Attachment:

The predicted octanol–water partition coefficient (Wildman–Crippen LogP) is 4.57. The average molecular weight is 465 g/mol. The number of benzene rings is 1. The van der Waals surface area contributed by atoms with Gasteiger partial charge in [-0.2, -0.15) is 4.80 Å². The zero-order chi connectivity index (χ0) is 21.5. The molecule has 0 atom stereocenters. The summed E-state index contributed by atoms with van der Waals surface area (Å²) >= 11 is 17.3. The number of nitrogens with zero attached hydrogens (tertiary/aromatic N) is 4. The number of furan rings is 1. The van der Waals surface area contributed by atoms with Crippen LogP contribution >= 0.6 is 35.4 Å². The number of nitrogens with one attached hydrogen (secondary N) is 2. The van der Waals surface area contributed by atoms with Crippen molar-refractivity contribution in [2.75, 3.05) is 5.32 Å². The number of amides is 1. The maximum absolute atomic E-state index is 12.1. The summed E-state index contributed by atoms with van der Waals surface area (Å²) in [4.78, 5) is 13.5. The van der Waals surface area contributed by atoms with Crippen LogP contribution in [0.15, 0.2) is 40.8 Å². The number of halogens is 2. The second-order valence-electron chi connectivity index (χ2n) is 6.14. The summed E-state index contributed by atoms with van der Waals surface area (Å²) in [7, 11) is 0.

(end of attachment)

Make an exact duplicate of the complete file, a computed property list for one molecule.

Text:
The predicted octanol–water partition coefficient (Wildman–Crippen LogP) is 4.57. The average molecular weight is 465 g/mol. The number of benzene rings is 1. The van der Waals surface area contributed by atoms with Gasteiger partial charge in [-0.2, -0.15) is 4.80 Å². The zero-order chi connectivity index (χ0) is 21.5. The molecule has 0 atom stereocenters. The summed E-state index contributed by atoms with van der Waals surface area (Å²) >= 11 is 17.3. The number of nitrogens with zero attached hydrogens (tertiary/aromatic N) is 4. The number of furan rings is 1. The van der Waals surface area contributed by atoms with Crippen LogP contribution >= 0.6 is 35.4 Å². The number of nitrogens with one attached hydrogen (secondary N) is 2. The van der Waals surface area contributed by atoms with Crippen molar-refractivity contribution in [2.75, 3.05) is 5.32 Å². The number of amides is 1. The maximum absolute atomic E-state index is 12.1. The summed E-state index contributed by atoms with van der Waals surface area (Å²) in [4.78, 5) is 13.5. The van der Waals surface area contributed by atoms with Crippen LogP contribution in [0.15, 0.2) is 40.8 Å². The number of halogens is 2. The second-order valence-electron chi connectivity index (χ2n) is 6.14. The summed E-state index contributed by atoms with van der Waals surface area (Å²) in [7, 11) is 0.